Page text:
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11 Years, 11 Days of Tour of America’s Dairyland

Largest competitive road cycling event in the U. S. comes to town this week.

By - Jun 25th, 2019 02:51 pm
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2017 IS Corp Otto Wenz Downer Classic. Photo by Jack Fennimore.

2017 IS Corp Otto Wenz Downer Classic. Photo by Jack Fennimore.

The Tour of America’s Dairyland rolls into Milwaukee this week. The 11-day cycling series will hold races in to Shorewood on Thursday, Bay View on Friday, Downer Avenue and East Tosa the following days. It’s about more than the cycling, though; each race is a free community event complete with a number of day-long community festivals.

The series, which bills itself as “the largest competitive road cycling event in the United States,” features cyclists doing high-speed laps on short courses with a lot of cash up for grabs. The action comes fast, so you’ll want to read our 11 fast facts to know more about you’re getting yourself into.

  1. These are professional racers
    The last women’s and men’s race of each day is stacked with professional cyclists who make their living going as fast as possible. While the early races everyday come equipped with amateurs of all ages, the two final races come with internationally seasoned riders competing at the highest levels. New to 2019, ToAD will launch a new six-day, Masters 50- plus competitive race series in addition to its traditional combined Masters 40-plus and 50-plus series. This new series is designed to attract a larger share of the majority of USA Cycling licensees, of which, 63 percent race in the men’s Masters category.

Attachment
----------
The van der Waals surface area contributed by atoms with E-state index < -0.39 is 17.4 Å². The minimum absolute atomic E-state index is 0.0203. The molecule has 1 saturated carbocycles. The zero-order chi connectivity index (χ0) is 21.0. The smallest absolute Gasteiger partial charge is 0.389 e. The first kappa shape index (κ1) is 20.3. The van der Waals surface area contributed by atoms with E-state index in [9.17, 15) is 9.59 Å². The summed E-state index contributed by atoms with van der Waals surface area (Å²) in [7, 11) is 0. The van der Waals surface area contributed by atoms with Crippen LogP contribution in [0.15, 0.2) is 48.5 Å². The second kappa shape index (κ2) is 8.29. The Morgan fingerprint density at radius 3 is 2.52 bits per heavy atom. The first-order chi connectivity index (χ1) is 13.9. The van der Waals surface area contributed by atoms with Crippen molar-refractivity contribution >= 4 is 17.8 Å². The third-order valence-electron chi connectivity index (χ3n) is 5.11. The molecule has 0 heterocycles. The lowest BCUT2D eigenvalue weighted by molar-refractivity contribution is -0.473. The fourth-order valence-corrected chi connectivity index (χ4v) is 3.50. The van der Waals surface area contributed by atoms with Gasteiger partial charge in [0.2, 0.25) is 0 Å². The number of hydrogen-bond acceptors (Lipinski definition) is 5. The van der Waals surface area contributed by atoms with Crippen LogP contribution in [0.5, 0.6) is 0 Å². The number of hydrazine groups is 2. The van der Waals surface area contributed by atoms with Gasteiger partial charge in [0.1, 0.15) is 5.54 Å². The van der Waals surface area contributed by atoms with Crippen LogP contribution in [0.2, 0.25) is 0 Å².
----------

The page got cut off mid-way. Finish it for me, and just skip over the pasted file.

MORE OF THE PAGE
2. Get ready to cheer for the prime laps
    Perhaps one of the most unusual things for first-time spectators to grasp are the races within the race. At various points, the announcers will call out a prime (pronounced “preem”). What follows is a prime announcement is a large cash prize and riders in the pack sprinting to win that one lap. While the race itself will last up to 90 minutes, the primes can come at any point and include racers going all out to bring home some extra cash.
  3. Bring the kids (and their bikes)
    The Tour of America’s Dairyland is a family-friendly event, never more so than during the mini-events that take place between the marquee races. Each race in Milwaukee offers various “junior” races with different age groups and times.
  4. Make sure to circle the course yourself
    The best way to experience the race is to take it all in. Don’t just plant yourself in one spot. Take your time to walk a lap around the approximately one-mile long courses. You’ll find the most action by the finish lines, but the tight curves also bring plenty of drama. And here’s a tip: you won’t want to miss the pinch point at the Cafe Centraal Bay View Classic on E. Lincoln Ave.
  5. Don’t miss the Ben’s Cycle Super Prime Party on Saturday
    There’s one event over the finale weekend that you won’t want to miss. During the Otto Wenz Cafe Hollander Downer Classic Ben’s Cycle, a Milwaukee bicycle shop, throws a party on N. Hackett Ave., just south of E. Park Pl., that includes all-you-can-drink New Belgium Brewing beer and all-you-can-eat Italian sausages and a t-shirt. The price of admission is $30. The funds get split evenly between prime laps for the men’s and women’s races. Ben’s hopes to raise over $5,000 for each prime. Learn more and get your tickets here.